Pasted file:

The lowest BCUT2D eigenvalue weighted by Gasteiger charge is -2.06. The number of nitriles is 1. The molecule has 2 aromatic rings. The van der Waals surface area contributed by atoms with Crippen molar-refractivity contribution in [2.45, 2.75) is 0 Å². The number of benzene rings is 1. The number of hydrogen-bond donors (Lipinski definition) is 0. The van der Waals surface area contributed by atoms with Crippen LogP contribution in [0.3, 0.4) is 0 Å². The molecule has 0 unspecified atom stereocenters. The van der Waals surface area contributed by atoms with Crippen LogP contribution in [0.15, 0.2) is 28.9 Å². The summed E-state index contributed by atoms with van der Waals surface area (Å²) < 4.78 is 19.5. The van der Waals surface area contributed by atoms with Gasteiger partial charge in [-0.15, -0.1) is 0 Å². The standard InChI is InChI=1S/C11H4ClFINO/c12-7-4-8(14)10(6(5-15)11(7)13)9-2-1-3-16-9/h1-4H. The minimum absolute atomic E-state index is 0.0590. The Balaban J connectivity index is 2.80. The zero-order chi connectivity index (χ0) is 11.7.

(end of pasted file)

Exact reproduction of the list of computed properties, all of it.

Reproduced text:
The lowest BCUT2D eigenvalue weighted by Gasteiger charge is -2.06. The number of nitriles is 1. The molecule has 2 aromatic rings. The van der Waals surface area contributed by atoms with Crippen molar-refractivity contribution in [2.45, 2.75) is 0 Å². The number of benzene rings is 1. The number of hydrogen-bond donors (Lipinski definition) is 0. The van der Waals surface area contributed by atoms with Crippen LogP contribution in [0.3, 0.4) is 0 Å². The molecule has 0 unspecified atom stereocenters. The van der Waals surface area contributed by atoms with Crippen LogP contribution in [0.15, 0.2) is 28.9 Å². The summed E-state index contributed by atoms with van der Waals surface area (Å²) < 4.78 is 19.5. The van der Waals surface area contributed by atoms with Gasteiger partial charge in [-0.15, -0.1) is 0 Å². The standard InChI is InChI=1S/C11H4ClFINO/c12-7-4-8(14)10(6(5-15)11(7)13)9-2-1-3-16-9/h1-4H. The minimum absolute atomic E-state index is 0.0590. The Balaban J connectivity index is 2.80. The zero-order chi connectivity index (χ0) is 11.7.